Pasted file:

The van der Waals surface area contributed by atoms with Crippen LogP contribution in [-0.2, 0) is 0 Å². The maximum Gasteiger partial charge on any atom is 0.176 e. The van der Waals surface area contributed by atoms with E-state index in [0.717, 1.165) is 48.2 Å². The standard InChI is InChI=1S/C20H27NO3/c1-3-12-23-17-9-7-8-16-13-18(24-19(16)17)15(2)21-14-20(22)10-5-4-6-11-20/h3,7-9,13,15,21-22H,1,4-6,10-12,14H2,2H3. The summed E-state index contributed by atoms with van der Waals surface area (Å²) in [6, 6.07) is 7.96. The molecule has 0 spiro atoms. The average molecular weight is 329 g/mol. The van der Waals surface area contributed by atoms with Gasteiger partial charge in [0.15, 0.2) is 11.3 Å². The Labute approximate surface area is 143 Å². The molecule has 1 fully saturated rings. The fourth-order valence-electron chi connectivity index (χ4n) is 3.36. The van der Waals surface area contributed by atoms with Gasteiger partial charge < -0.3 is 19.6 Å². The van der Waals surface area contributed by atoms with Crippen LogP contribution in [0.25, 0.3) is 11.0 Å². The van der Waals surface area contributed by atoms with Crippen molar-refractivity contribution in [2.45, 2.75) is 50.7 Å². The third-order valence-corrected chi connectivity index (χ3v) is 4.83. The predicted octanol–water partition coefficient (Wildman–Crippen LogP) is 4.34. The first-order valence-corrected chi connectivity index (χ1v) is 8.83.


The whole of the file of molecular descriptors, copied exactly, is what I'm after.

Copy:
The van der Waals surface area contributed by atoms with Crippen LogP contribution in [-0.2, 0) is 0 Å². The maximum Gasteiger partial charge on any atom is 0.176 e. The van der Waals surface area contributed by atoms with E-state index in [0.717, 1.165) is 48.2 Å². The standard InChI is InChI=1S/C20H27NO3/c1-3-12-23-17-9-7-8-16-13-18(24-19(16)17)15(2)21-14-20(22)10-5-4-6-11-20/h3,7-9,13,15,21-22H,1,4-6,10-12,14H2,2H3. The summed E-state index contributed by atoms with van der Waals surface area (Å²) in [6, 6.07) is 7.96. The molecule has 0 spiro atoms. The average molecular weight is 329 g/mol. The van der Waals surface area contributed by atoms with Gasteiger partial charge in [0.15, 0.2) is 11.3 Å². The Labute approximate surface area is 143 Å². The molecule has 1 fully saturated rings. The fourth-order valence-electron chi connectivity index (χ4n) is 3.36. The van der Waals surface area contributed by atoms with Gasteiger partial charge < -0.3 is 19.6 Å². The van der Waals surface area contributed by atoms with Crippen LogP contribution in [0.25, 0.3) is 11.0 Å². The van der Waals surface area contributed by atoms with Crippen molar-refractivity contribution in [2.45, 2.75) is 50.7 Å². The third-order valence-corrected chi connectivity index (χ3v) is 4.83. The predicted octanol–water partition coefficient (Wildman–Crippen LogP) is 4.34. The first-order valence-corrected chi connectivity index (χ1v) is 8.83.